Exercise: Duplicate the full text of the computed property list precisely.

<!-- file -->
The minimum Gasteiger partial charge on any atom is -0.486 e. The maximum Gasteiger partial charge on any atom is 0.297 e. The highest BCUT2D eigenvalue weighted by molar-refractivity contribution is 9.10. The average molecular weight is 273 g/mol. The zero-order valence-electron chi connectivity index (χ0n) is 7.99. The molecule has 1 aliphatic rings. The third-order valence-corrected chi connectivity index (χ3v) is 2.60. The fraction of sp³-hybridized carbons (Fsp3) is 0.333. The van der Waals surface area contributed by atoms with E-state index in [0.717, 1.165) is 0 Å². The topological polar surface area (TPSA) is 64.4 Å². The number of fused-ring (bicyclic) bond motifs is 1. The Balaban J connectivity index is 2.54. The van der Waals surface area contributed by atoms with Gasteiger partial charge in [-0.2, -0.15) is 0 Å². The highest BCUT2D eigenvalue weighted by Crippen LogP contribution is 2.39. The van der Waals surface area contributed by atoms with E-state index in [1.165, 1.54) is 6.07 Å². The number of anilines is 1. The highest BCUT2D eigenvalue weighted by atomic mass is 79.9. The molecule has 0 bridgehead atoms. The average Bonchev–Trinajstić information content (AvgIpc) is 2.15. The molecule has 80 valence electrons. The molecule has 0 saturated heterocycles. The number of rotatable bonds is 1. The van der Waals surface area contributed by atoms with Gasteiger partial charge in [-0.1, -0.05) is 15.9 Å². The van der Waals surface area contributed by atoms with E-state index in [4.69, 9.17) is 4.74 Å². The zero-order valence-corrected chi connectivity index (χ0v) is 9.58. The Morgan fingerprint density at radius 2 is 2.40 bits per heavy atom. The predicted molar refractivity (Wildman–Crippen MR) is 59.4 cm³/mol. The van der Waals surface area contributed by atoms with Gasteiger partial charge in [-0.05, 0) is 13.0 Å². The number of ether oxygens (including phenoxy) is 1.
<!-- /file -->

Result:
The minimum Gasteiger partial charge on any atom is -0.486 e. The maximum Gasteiger partial charge on any atom is 0.297 e. The highest BCUT2D eigenvalue weighted by molar-refractivity contribution is 9.10. The average molecular weight is 273 g/mol. The zero-order valence-electron chi connectivity index (χ0n) is 7.99. The molecule has 1 aliphatic rings. The third-order valence-corrected chi connectivity index (χ3v) is 2.60. The fraction of sp³-hybridized carbons (Fsp3) is 0.333. The van der Waals surface area contributed by atoms with E-state index in [0.717, 1.165) is 0 Å². The topological polar surface area (TPSA) is 64.4 Å². The number of fused-ring (bicyclic) bond motifs is 1. The Balaban J connectivity index is 2.54. The van der Waals surface area contributed by atoms with Gasteiger partial charge in [-0.2, -0.15) is 0 Å². The highest BCUT2D eigenvalue weighted by Crippen LogP contribution is 2.39. The van der Waals surface area contributed by atoms with E-state index in [1.165, 1.54) is 6.07 Å². The number of anilines is 1. The highest BCUT2D eigenvalue weighted by atomic mass is 79.9. The molecule has 0 bridgehead atoms. The average Bonchev–Trinajstić information content (AvgIpc) is 2.15. The molecule has 80 valence electrons. The molecule has 0 saturated heterocycles. The number of rotatable bonds is 1. The van der Waals surface area contributed by atoms with Gasteiger partial charge in [-0.1, -0.05) is 15.9 Å². The van der Waals surface area contributed by atoms with E-state index in [4.69, 9.17) is 4.74 Å². The zero-order valence-corrected chi connectivity index (χ0v) is 9.58. The Morgan fingerprint density at radius 2 is 2.40 bits per heavy atom. The predicted molar refractivity (Wildman–Crippen MR) is 59.4 cm³/mol. The van der Waals surface area contributed by atoms with Gasteiger partial charge in [-0.05, 0) is 13.0 Å². The number of ether oxygens (including phenoxy) is 1.